As this Financial Times article explains, taking the liquidation of the funds out of Bear’s chosen agent’s hands opens up the possibility of a suit against Bear to recover damages.
From the Financial Times:
Rebel investors have seized two failed Bear Stearns hedge funds in a move their lawyers hope will give them a platform to sue the US bank for compensation.
A Cayman Islands court ejected liquidators appointed at the behest of Bear to run offshore feeder versions of Bear Stearns High-Grade Structured Credit and Enhanced Leverage funds, replacing them with investor-supported liquidators.
The move prepares the ground for the investors to try to win back some of the $1.6bn lost in the collapse of onshore and offshore Bear funds last July, the first high-profile victims of the subprime crisis….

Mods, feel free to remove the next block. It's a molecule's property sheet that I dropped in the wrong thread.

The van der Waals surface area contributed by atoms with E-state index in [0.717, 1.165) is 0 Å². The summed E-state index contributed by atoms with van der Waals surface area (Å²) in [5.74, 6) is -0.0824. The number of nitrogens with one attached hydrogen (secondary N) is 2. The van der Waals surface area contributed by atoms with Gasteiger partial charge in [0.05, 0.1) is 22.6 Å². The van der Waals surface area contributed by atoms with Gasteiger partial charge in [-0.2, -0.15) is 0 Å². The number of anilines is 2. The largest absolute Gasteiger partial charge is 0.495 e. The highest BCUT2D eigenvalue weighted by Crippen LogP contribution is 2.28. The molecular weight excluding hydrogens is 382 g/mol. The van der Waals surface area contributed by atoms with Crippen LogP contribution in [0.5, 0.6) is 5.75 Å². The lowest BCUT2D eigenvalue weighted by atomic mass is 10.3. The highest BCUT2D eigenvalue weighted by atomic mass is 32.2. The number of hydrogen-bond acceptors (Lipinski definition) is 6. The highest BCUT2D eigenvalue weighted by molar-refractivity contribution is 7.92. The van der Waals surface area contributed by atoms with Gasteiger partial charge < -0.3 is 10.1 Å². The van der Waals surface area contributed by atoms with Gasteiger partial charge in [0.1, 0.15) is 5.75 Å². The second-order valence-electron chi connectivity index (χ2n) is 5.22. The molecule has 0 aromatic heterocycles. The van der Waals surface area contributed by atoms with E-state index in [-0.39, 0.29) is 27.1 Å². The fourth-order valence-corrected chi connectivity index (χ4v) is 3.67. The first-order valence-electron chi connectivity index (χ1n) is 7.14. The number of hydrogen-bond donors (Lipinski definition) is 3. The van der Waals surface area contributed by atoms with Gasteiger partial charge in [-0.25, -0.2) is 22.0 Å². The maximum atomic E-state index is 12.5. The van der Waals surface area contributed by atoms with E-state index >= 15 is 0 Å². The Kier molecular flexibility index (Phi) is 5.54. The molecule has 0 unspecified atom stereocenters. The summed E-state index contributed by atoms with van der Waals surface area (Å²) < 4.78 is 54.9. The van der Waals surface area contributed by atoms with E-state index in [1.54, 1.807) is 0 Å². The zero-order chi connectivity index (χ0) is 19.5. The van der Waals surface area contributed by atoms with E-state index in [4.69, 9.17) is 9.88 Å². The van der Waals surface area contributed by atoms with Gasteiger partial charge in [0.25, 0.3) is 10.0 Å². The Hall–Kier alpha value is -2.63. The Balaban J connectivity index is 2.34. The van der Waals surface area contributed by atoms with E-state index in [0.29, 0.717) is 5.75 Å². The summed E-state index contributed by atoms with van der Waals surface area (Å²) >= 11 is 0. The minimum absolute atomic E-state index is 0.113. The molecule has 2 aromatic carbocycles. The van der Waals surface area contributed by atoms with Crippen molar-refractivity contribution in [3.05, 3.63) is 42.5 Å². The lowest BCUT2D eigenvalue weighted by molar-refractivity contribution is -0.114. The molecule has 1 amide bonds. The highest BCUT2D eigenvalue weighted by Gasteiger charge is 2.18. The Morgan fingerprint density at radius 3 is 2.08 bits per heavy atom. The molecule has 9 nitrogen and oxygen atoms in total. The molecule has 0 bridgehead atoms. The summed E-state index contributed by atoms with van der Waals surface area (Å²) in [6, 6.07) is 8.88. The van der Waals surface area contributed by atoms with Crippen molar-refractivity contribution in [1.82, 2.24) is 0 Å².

Seizure of the funds is important because hedge fund investors are unwilling to have their names made public through a court hearing. By using the feeder funds a case can be made without naming them.
The feeder funds have only a few hundred thousand dollars left and are almost certain to support litigation by raising loans backed by potential proceeds of lawsuits.
The judge said there was a possible conflict in that KPMG, chosen as liquidator by the fund directors at the “instigation” of Bear, was also liquidator of the master fund into which the feeders invested. He went out of his way to say there was no blame attached to KPMG.
“Allegations to be investigated . . . include that [Bear] generated and relied upon erroneous net asset value calculations and that [Bear] ‘warehoused’ or ‘dumped’ unrealisable . . . subprime debt in the feeder funds in contravention of the offering memorandum,” he said.
It was “understandable” that the investors would want investigations carried out “in an entirely independent, impartial and unfettered manner”, the judge said.
Bear is also being sued by Barclays over loans the British bank made and faces probes by regulators and criminal authorities.
The judge ruled that Bear should bear a share of costs because it was “perfectly clear” that the bank was behind the decision to put the funds into liquidation ahead of a petition by investors to take control by electing their own directors.